Search:



The Redcliffe Jetty History

Posted: 12pm 04 Dec 2018

The Redcliffe Jetty has been considered the heart of the Redcliffe peninsula ever since boats carrying holidaymakers started arriving in the late 1800s. In those days, Brisbane residents who wanted to visit the popular seaside resort either had to embark on a four-hour coach ride or a two to three-hour journey by sea.

1881 Reverend John Sutton and other landowners requested Assistant Marine Surveyor FDG Stanley to survey for a jetty at Redcliffe Point

1881 (May 19) The survey report was submitted to the Government. It suggested a jetty be built at Redcliffe Point - north of the reefs projecting from the point. The site had been used by steamers landing timber and was considered the most sheltered and accessible part of the coast. The estimated cost was £1050

1883 (July 18) The ratepayers of Humpybong signed a petition which was presented to the Caboolture Divisional Board. The Board decided to refer the subject to a special committee to further investigate the project. It was felt a Redcliffe Jetty was needed to stop residents having to travel to the Woody Point Jetty and to provide better deep water access to the peninsula.

1884 (July) The Caboolture Divisional Board invited tenders for the Redcliffe Jetty. No suitable tenders were received from outside companies, so the work was carried out by day labour. S Walters was appointed supervisor and was expected to take approximately three months

1884 (August 27) Work began on the Redcliffe jetty. Approximately 10,000 feet of timber was on site and ironwork was supplied by Messers JW Sutton and Co

1885 The Jetty Construction Committee of the Caboolture Divisional Board reported that the construction of the Redcliffe Jetty was finished. The final cost was £1357.5.2

1888 The Redcliffe Divisional Board was proclaimed

1889 (May 7) The Redcliffe Divisional Board was presented with a petition from the residents of the district requesting an extension to the Redcliffe Jetty. The Board agreed and appointed Messers E MacDonnell and JC Ham to make preliminary arrangements

1889 (May 29) The government nautical surveyor Mr Cullen surveyed the waters

1889 (July 15) Mr Stannix appointed as engineer for the extension project

1889 (August 6) Mr Stannix was authorised to prepare plans to extend the Jetty by 290 feet - bringing the total length to 700 feet. Tenders were called shortly after and a tender was accepted from Edward Clarke of Toowong at a cost of £588. Works were to be completed within 12 weeks. The existing diamond head was to remain and be roofed. A local hotel keeper did the plumbing required on the roof of the new pavilion and Mr Thomas Watson did the timber work, both free of charge. Work was finished December 3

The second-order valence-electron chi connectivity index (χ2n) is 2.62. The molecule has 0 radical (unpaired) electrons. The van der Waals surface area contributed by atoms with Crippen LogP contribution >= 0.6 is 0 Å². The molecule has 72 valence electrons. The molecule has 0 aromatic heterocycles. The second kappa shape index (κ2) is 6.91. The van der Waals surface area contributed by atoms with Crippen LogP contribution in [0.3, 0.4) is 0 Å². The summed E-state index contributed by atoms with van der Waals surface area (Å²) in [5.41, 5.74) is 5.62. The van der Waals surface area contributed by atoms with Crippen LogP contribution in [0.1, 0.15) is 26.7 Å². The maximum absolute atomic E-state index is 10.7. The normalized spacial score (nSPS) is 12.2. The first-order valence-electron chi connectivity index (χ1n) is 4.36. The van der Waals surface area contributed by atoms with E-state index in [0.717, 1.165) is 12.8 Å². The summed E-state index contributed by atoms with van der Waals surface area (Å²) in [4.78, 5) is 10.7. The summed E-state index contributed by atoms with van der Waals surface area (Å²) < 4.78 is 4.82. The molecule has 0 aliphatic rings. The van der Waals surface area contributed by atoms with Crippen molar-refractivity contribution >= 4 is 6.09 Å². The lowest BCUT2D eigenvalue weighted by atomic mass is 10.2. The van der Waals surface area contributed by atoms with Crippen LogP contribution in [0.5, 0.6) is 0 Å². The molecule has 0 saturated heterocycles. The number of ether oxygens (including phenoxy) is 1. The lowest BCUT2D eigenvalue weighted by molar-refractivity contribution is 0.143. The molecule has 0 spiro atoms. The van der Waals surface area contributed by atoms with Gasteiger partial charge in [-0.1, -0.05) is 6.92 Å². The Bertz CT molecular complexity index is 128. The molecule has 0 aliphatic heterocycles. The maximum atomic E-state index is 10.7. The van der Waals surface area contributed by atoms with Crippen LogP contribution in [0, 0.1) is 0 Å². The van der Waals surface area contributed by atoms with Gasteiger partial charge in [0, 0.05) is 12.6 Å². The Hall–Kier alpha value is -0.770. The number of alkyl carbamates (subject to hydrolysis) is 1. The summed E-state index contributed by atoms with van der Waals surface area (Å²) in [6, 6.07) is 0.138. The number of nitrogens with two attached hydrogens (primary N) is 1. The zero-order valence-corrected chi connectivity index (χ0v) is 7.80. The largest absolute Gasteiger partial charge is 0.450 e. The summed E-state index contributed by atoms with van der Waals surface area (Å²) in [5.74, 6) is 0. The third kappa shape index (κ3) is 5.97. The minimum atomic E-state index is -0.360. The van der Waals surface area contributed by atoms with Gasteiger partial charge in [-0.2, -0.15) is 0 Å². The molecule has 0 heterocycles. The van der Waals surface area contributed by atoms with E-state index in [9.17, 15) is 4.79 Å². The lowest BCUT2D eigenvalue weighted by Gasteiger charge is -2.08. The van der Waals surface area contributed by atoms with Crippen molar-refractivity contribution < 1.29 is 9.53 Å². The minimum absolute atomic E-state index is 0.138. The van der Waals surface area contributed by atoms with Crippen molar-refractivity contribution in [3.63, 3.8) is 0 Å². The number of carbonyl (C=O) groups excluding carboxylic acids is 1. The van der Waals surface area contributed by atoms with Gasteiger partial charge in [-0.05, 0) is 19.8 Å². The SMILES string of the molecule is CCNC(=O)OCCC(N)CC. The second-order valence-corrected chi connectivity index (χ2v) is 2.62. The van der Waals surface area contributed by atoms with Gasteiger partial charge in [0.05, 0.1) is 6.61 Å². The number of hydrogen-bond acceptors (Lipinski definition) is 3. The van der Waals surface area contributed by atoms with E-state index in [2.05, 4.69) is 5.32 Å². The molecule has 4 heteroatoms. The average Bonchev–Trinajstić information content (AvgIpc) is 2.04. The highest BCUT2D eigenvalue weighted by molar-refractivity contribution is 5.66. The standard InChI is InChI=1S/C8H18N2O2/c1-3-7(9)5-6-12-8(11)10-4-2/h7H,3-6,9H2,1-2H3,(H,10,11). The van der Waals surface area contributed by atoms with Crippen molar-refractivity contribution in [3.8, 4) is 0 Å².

1892 (January 13) JE Macgregor was appointed caretaker of the Redcliffe Jetty for £15 a year, payable monthly

1904 (February 2) A tender was accepted from E Richardson to erect gates at the entrance of the Redcliffe jetty to prevent dangerous crowding that sometimes occurred when boats came in

1906 (November 6) JE MacGregor resigned as caretaker of the Redcliffe Jetty. George Corscadden was appointed as his replacement

1917 (October 1) Plans for the construction of a sea wall were drawn up by Harding Frew and accepted by the Board. Mr Frew was appointed engineer of the project

1918 (June 10) Tenders for the sea wall construction were considered. Christie and Blondell were the successful tenderers at a cost of £3,209.13.4 for a wall 900 feet long. Another £300 covered administrative costs

1919 (July 7) The seawall at Redcliffe was officially finished

1919 (November 3) After several reports indicating that it would be more economical to build the new jetty than to repair the deteriorating old one, Mr JRW Hyde, a civil engineer, was authorised to prepare plans and specifications for a new structure. After several tests, it was decided to build the new Jetty 66 feet north of the old jetty and to extend it a further a further 200

1920 (February 2) A tender was accepted for the new Redcliffe Jetty from Taylor Bros at a cost of £14,279.17.6

1921 (July 1) Redcliffe was proclaimed a town

1921 (February 1) The Marine Department declares the old Redcliffe Jetty unsafe and it is closed to the public

1922 (January 23) The second Redcliffe Jetty officially accepted by the Redcliffe Town Council

1923 (December) The wooden Jetty pavilion was completed